While traveling last week, I had the time to read Aimee Buckner's book Notebook Connections.  As I stated earlier, I am really looking to "beef up" my student's reading responses this year.  I have done workshop for a long time, and I have had my students respond to their reading, but not to the level that will help them to meet the CCSS.  This book was a great read and really broadened my ideas!
I am still considering having the students choose from a variety of writing choices as I discussed in my earlier post, but instead of having them choose one response for me to score, I think that I will use Ms. Buckner's more holistic approach and collect their notebooks every two weeks and give them a grade for variety and depth of entries in the notebook.  I will score the notebook and make one response in general to the four-five entries they have written.

Another goal for this year's reading workshop is to do a better job of using the notebooks while conferencing with students.  I work hard to meet with students quite frequently, but I do not do a great job of reviewing and discussing their notebook entries with them.  I want this to be an area where I grow this year.

I am now going to read Ms. Buckner's writing notebook book called Notebook KnowHow.  I am sure that, while it focuses on writing workshop, it will still help me to continue to fine-tune my thoughts on student responses to reading.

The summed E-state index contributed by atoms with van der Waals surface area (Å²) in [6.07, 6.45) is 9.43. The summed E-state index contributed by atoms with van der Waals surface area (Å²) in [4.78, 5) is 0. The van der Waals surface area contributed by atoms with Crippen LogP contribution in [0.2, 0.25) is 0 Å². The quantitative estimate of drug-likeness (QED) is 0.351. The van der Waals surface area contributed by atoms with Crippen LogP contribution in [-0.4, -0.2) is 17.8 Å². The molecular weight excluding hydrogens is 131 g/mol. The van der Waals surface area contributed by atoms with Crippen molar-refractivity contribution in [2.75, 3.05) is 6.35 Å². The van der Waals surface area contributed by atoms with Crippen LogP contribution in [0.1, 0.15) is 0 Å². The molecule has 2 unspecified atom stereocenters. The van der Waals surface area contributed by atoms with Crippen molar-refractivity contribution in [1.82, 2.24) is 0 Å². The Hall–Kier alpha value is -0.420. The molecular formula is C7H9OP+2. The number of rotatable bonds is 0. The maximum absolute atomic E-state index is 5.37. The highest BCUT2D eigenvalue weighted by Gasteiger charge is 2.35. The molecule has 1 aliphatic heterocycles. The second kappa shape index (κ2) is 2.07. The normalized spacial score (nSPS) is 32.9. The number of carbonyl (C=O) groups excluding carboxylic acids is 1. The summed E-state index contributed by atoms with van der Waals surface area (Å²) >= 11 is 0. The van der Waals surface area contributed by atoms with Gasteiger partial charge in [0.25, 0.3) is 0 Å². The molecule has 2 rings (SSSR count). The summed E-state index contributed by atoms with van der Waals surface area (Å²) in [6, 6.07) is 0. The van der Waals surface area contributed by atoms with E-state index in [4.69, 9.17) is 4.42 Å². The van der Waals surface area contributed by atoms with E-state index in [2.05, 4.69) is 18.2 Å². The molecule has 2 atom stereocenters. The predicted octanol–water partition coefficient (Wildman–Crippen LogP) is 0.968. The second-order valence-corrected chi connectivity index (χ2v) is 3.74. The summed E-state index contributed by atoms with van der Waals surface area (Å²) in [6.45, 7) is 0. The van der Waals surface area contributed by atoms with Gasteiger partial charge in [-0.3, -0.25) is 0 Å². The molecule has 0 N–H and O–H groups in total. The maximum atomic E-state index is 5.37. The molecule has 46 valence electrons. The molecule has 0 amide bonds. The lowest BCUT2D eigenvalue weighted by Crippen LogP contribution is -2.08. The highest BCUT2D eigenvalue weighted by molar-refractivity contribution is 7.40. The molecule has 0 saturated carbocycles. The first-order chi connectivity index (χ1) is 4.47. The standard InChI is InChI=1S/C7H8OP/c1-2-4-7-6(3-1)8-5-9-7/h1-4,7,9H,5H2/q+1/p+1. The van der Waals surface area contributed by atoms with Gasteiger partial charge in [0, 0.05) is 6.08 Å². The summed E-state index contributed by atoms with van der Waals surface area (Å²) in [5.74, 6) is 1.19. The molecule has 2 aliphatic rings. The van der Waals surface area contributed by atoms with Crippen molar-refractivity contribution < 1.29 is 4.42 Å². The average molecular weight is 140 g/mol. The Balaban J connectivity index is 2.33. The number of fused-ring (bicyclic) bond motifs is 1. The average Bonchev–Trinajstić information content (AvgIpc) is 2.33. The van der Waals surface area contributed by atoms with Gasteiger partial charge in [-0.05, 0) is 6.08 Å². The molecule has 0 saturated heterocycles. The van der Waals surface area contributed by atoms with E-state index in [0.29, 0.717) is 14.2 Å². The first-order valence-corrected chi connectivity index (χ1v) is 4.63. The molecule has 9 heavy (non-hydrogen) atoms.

Have you read either of these books?  Do you have any ideas to share?

Monday, June 24, 2013

Words Their Way Game Freebie

This fall, I will begin my 3rd year using Words Their Way in my classroom.  It will be the first year that it is district curriculum.

I am glad that I have used it for a couple of years, as I have been able to become more comfortable with it and make changes to my plans as I go.  In general, I think it is a good program.  I have found parents relatively receptive to it although some still struggle with understanding how it works.

This game I made for Monday Made It with Tara.  It is a pretty easy game, and I will continue to develop it for more sorts as the  year continues.  So far I have made the game for sorts 1-15 in Book 3.  The majority of my 3rd graders have been falling into the Syllables and Affixes stage, so I decided this was a good place to start.

I started with some of those little gems that you use in the bottom of vases.  I got these at Michaels.

I used circle labels to mark some as Free Choice, Lose a Turn, and Oddball.  These will be able to used throughout the year for all of the sorts I create.

Next, I began with Unit 1 in the above book, and I put the headers for the Unit 1 sorts onto other gems.  As we start sorts, I will pull out the gems the kids need to complete the sort. Most sorts have about three headers.  That will mean 3 gems plus one free choice and lose a turn gem making a total of about 5 gems for the game.

These gems will be placed in a bag or cup in the middle of the two players. The students will take their sort cards and lay them in a pool face up.  (Each player will have their own pool.)  They will then put their sort headers onto a piece of paper in front of them.  They will follow these directions to then play the game.

Basically, the first player to place all of their cards in the sort correctly wins.  We will typically have about 20-30 minutes of word work each day, so I think that this game will be able to be completed during this time.